Thailand's king has sworn in a post-coup cabinet, chosen by new Prime Minister Gen Surayud Chulanont.
Gen Surayud has chosen a 26-member cabinet
The head of the central bank, Pridiyathorn Devakula, has been named finance minister and deputy premier.
Other top jobs have been given to academics and bureaucrats, with only two ex-military officers in the 26-member team.
Army officers took over after a bloodless coup in September, ousting the then PM Thaksin Shinawatra.
The coup leaders say the military had to overthrow the former government to stop systematic corruption.
"The country needs to pass the crisis, the situation now needs people who have ability to make the progress for the country," King Bhumibol Adulyadej said during the swearing in ceremony in Bangkok.
NEW THAI CABINET
Prime Minister Surayud Chulanont
Finance Minister Pridiyathorn Devakula
Foreign Minister Nitya Pibulsonggram
Defence Minister Boonrawd Somtas
Education Minister Wichit Srisa-an
Energy Minister Piyasvasti Amranand
Transport Minister Thira Haocharoen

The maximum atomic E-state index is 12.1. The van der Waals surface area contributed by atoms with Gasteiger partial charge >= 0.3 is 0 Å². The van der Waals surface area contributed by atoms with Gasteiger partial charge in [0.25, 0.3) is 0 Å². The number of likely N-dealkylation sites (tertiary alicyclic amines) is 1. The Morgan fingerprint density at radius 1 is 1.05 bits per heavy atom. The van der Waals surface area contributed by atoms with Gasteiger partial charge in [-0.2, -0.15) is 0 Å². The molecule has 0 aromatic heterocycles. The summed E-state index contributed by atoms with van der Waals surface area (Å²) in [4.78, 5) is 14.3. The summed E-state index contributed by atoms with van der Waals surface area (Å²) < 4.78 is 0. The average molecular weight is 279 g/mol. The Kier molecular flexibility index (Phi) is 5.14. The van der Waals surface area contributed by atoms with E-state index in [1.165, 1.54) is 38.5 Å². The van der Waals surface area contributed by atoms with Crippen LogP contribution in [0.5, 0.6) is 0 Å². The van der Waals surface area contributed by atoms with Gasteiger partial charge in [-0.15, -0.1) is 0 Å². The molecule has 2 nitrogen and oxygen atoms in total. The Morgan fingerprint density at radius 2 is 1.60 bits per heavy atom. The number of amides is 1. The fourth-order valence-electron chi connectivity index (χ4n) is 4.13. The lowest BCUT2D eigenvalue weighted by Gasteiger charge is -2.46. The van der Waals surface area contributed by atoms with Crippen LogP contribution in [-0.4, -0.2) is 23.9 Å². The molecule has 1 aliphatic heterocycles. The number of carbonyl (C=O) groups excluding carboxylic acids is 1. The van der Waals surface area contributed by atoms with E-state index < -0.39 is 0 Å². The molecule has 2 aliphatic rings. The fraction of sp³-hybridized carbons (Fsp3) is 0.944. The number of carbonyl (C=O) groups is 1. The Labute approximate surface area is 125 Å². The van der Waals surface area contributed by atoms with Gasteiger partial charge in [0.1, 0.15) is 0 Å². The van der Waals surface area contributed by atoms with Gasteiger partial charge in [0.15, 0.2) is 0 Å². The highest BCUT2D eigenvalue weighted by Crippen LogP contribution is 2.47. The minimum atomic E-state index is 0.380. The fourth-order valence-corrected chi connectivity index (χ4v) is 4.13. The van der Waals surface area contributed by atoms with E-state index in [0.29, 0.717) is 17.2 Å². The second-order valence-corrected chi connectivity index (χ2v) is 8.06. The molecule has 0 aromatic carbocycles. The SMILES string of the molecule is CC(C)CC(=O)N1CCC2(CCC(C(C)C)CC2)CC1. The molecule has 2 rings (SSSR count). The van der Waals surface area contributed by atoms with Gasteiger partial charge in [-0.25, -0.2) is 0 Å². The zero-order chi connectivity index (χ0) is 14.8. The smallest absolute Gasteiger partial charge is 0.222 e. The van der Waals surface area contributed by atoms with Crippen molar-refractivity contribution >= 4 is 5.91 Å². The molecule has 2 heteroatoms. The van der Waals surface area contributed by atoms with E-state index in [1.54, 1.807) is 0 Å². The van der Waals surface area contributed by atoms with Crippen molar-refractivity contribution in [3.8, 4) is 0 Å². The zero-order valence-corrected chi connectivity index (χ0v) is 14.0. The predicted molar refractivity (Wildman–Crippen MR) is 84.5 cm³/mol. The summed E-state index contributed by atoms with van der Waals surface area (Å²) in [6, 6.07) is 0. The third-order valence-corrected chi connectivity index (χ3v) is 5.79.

He described the ministers as "capable people", urging them to "act honestly as you have sworn to do".
Pridiyathorn Devakula will now be serving as finance minister and deputy prime minister in the new cabinet.
Analysts are likely to view his appointment as an attempt to ease investors' worries about the economic consequences of the coup.
"He is the right man for the current situation," said Abhisit Vejjajiva, the leader of the Democrat party, which was the main opposition during Mr Thaksin's rule.
Another senior cabinet member, new Foreign Minister Nitya Pibulsongkram, is also being seen as a popular choice.
He is well-known abroad, and served as chief negotiator in free trade talks between Thailand and the US.
Retired army general Bunrod Somtad, a close friend of Gen Surayud, was named defence minister - one of only two former military men named as cabinet members.
The military took over in a coup on 19 September
Many critics had been watching to see how many military figures featured in the new cabinet line-up - looking for signs of how much control the coup leaders wish to retain under the new government.
Since the 19 September coup, the military have chosen Gen Surayud as the new prime minister and unveiled a short-term constitution, under which they will maintain substantial powers until elections promised for October 2007.
Martial law is still in place - as it has been since the night of the coup - and government spokesman Yongyuth Mayalarp said it would continue to remain in force for the time being.
"With regard to martial law, the new government has to consider the current situation," Mr Yongyuth told Reuters new agency.